Hydrogen Embrittlement of Aircraft Components
Brittle intergranular fracture, typical of a hydrogen-induced delayed failure, caused the failure of an AISI 4340 Cr-Mo-Ni landing gear beam. Corrosion resulting from protective coating damage released nascent hydrogen, which diffused into the steel under the influence of sustained tensile stresses. A second factor was a cluster of non-metallic inclusions which had ‘tributary’ cracks starting from them. Also, eyebolts broke when used to lift a light aircraft (about 7000 lb.). The bolt failure was a brittle intergranular fracture, very likely due to a hydrogen-induced delayed failure mechanism. As for the factors involved, cadmium plating, acid pickling, and steelmaking processes introduce hydrogen on part surfaces. As a second contributing factor, both bolts were 10 Rc points higher in hardness than specified (25 Rc), lessening ductility and notch toughness. A third factor was inadequate procedure, which resulted in bending moments being applied to the bolt threads.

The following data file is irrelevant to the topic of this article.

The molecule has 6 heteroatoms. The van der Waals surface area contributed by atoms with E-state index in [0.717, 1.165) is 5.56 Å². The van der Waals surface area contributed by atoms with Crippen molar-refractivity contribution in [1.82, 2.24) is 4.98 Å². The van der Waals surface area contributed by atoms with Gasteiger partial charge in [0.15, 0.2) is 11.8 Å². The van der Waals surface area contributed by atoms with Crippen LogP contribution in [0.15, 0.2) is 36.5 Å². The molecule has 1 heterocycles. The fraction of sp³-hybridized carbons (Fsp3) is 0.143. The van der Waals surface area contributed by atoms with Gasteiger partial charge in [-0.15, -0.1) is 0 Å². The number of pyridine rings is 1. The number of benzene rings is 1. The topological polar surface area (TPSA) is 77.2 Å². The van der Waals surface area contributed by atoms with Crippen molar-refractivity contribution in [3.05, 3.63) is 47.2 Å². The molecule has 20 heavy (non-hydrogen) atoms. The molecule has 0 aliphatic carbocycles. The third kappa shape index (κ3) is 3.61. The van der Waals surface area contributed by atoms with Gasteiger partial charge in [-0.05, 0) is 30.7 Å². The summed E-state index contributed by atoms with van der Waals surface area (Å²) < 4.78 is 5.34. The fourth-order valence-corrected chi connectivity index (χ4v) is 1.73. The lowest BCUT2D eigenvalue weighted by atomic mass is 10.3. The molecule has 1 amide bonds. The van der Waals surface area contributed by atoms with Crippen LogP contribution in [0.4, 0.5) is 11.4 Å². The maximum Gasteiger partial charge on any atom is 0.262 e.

Jivan B. Shah, Hydrogen Embrittlement of Aircraft Components, ASM Failure Analysis Case Histories: Air and Spacecraft, ASM International, 2019, https://doi.org/10.31399/asm.fach.aero.c9001746
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